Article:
From Southern Wisconsin

A white-tailed deer was slip-sliding on a road during a heavy, nighttime snowstorm. First thought might have been, “What is a deer doing out on a night like this?”
Owls routinely do nighttime activities, too. Bald eagles were caught on video catching fish at night in Decorah, Iowa, where cameras have been watching eagles’ live for many years.
Raccoon and coyote hunters, candlelight skiers and snowshoers, moon gazers and other enthusiasts have found venturing out at night rewarding. Daybreak and sunset also provide great and varied opportunities.
With a flick of a switch, at 2:30 a.m., a very small and very fast nocturnal flying or gliding squirrel (pictured) made its way up a pear tree, then stopped seeming to say, “This is my time. How dare you turn the lights on. I don’t need them.”
Most wildlife manuals devote disproportional space to describe southern flying squirrels. This tiny, ounces-heavy, mammal has night vision eyes, folds of skin between its fore and hind legs, which help in gliding and acts as sails. Its flattened tail becomes a rudder when landing on tree trunks from as much as a football field away.
Weighing 1-2 ounces, flying squirrels need not be big eaters. Before bird feeders became common, more of this mammal’s foods consisted of lichens and underground fungi. Like birds spreading plant seeds, this glider, when eating, spreads nitrogen-fixing bacteria, which help trees obtain nutrients and water from the soil.
In a way, these squirrels are farming the forest trees. And they love when some die creating hollow trees.
Fox squirrels top the scale up to 38 ounces, more than 12 times that of the only nocturnal tree squirrel in North America.
Owls, another nocturnal animal, are a primary predator of southern flying squirrels.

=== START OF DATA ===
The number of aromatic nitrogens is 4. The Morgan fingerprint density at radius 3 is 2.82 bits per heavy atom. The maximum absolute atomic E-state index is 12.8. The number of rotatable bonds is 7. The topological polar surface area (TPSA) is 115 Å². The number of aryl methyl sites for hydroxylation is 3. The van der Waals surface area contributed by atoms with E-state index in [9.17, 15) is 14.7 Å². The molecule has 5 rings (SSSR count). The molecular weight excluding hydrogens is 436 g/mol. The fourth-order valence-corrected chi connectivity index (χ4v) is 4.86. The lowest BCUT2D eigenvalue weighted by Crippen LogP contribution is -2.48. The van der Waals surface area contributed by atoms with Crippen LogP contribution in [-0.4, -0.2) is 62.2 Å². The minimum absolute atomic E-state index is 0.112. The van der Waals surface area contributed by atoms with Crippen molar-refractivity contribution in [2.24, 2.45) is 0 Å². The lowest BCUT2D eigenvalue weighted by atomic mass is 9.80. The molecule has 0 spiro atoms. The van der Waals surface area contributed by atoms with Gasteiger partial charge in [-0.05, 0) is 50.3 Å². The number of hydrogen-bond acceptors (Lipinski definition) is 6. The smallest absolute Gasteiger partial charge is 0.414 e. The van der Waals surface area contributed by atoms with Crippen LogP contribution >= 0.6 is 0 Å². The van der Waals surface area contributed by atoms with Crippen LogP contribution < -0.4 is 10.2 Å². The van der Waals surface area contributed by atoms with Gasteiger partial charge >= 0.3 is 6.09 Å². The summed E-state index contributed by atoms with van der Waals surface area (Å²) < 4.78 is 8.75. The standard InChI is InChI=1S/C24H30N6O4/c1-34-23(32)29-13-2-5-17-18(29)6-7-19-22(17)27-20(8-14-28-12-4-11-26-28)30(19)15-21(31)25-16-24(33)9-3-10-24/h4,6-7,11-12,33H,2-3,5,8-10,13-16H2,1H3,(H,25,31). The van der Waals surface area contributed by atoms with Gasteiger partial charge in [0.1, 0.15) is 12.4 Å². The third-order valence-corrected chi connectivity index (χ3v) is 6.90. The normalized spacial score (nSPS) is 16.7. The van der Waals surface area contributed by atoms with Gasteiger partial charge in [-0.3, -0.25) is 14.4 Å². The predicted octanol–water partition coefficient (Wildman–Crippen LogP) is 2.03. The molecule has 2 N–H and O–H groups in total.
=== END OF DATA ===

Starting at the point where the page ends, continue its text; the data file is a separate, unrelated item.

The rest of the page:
While not a hibernator, gliders, as well as opossums, will hole-up during really cold spells. Torpor it’s called. Unlike opossums, who often get frostbitten ears and tails, flying squirrels do just fine venturing out during cold, dark nights.
Interestingly three long-time outdoors enthusiasts answered similarly, but separately, when saying the last time they saw a jackrabbit in southern Wisconsin was about 40 years ago. Most of those big bunnies created nighttime occurrences.
Most animal captures for the five-year, Southwest Wisconsin CWD, Deer, and Predator Project were at night. Data continues to show up in landowners’ email files when results from collared deer were taken by hunters during the seasons. One collared buck moved about 25 miles in six months from its collaring site. Watch for more information, available publically and written specifically for the layperson.
The 2020 statewide Wisconsin DNR hunter ethics award winner will be recognized and presented with gifts from Vortex Optics in Barneveld this coming May. Public nominations will continue to be accepted through Feb. 19. Check with the selection committee, including Jerry Davis, for more details on submitting a short email nomination.
Now, nearing the end of 2020 deer seasons (Jan. 31), registration has topped 331,127 animals, 190,619 being taken during the nine-day, gun deer season.
The 2021 sturgeon spearing season, on the Winnebago system, opens Feb. 13, and runs for a maximum of 16 days.
Big-fish registration will be by drive-thru only. Spearers will be required to remain in their vehicles throughout the process, although the DNR is committed to returning to a system more open to the public in 2022.
Angling for smaller fish has been mediocre on most waters. A few tucked away lakes have been pleasant surprises.
“Fishing is good, but the catching is spotty and the fish are not big ones either,” said Doug Williams, at D W Sports Center in Portage.  “The ice is still not the best in places. There are a lot of guys out chasing rabbits and squirrels, too, if they can find cartridges.”
“I have very few .22 caliber shells,” said Don Martin, in Monroe.  “Interestingly, there was a new .410 shotgun shell I had last year for turkey hunting. A three-inch shell with 13/16-ounce of No. 9 shot, to be used with a turkey choke.”
With shell shortages experiences during deer season, locating ammunition should be a top priority now for turkey hunters.

Contact Jerry Davis, a freelance writer, at This email address is being protected from spambots. You need JavaScript enabled to view it. or 608-924-1112